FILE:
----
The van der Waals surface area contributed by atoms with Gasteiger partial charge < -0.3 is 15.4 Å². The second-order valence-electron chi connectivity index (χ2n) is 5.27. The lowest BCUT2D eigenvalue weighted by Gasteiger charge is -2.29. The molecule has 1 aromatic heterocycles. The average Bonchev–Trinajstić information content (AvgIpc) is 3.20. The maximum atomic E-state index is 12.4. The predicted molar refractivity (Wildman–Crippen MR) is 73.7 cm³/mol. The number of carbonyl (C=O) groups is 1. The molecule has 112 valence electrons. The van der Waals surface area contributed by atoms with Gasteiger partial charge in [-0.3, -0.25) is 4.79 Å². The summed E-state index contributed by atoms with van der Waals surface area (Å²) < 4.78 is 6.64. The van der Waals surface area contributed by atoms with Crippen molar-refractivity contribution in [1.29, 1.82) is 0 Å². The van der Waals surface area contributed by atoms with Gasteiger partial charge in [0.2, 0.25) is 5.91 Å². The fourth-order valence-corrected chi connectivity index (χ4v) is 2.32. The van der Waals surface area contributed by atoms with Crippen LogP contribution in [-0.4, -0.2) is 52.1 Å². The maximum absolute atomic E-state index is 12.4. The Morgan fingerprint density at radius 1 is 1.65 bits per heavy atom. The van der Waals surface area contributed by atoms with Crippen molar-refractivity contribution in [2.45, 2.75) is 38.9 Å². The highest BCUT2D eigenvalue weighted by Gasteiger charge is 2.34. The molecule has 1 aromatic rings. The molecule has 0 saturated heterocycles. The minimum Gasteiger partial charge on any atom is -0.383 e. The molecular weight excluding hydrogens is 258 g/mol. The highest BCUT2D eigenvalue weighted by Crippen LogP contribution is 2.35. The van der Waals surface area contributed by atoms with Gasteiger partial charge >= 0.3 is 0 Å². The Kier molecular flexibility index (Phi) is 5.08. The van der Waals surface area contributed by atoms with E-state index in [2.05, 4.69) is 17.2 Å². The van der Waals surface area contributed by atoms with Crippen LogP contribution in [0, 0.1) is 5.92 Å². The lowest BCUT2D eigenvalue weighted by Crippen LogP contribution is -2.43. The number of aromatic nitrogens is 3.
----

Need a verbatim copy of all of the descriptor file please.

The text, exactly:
The van der Waals surface area contributed by atoms with Gasteiger partial charge < -0.3 is 15.4 Å². The second-order valence-electron chi connectivity index (χ2n) is 5.27. The lowest BCUT2D eigenvalue weighted by Gasteiger charge is -2.29. The molecule has 1 aromatic heterocycles. The average Bonchev–Trinajstić information content (AvgIpc) is 3.20. The maximum atomic E-state index is 12.4. The predicted molar refractivity (Wildman–Crippen MR) is 73.7 cm³/mol. The number of carbonyl (C=O) groups is 1. The molecule has 112 valence electrons. The van der Waals surface area contributed by atoms with Gasteiger partial charge in [-0.3, -0.25) is 4.79 Å². The summed E-state index contributed by atoms with van der Waals surface area (Å²) < 4.78 is 6.64. The van der Waals surface area contributed by atoms with Crippen molar-refractivity contribution in [1.29, 1.82) is 0 Å². The van der Waals surface area contributed by atoms with Gasteiger partial charge in [0.2, 0.25) is 5.91 Å². The fourth-order valence-corrected chi connectivity index (χ4v) is 2.32. The van der Waals surface area contributed by atoms with Crippen LogP contribution in [-0.4, -0.2) is 52.1 Å². The maximum absolute atomic E-state index is 12.4. The Morgan fingerprint density at radius 1 is 1.65 bits per heavy atom. The van der Waals surface area contributed by atoms with Crippen molar-refractivity contribution in [2.45, 2.75) is 38.9 Å². The highest BCUT2D eigenvalue weighted by Gasteiger charge is 2.34. The molecule has 1 aromatic rings. The molecule has 0 saturated heterocycles. The minimum Gasteiger partial charge on any atom is -0.383 e. The molecular weight excluding hydrogens is 258 g/mol. The highest BCUT2D eigenvalue weighted by Crippen LogP contribution is 2.35. The van der Waals surface area contributed by atoms with Gasteiger partial charge >= 0.3 is 0 Å². The Kier molecular flexibility index (Phi) is 5.08. The van der Waals surface area contributed by atoms with E-state index in [2.05, 4.69) is 17.2 Å². The van der Waals surface area contributed by atoms with Crippen LogP contribution in [0, 0.1) is 5.92 Å². The lowest BCUT2D eigenvalue weighted by Crippen LogP contribution is -2.43. The number of aromatic nitrogens is 3.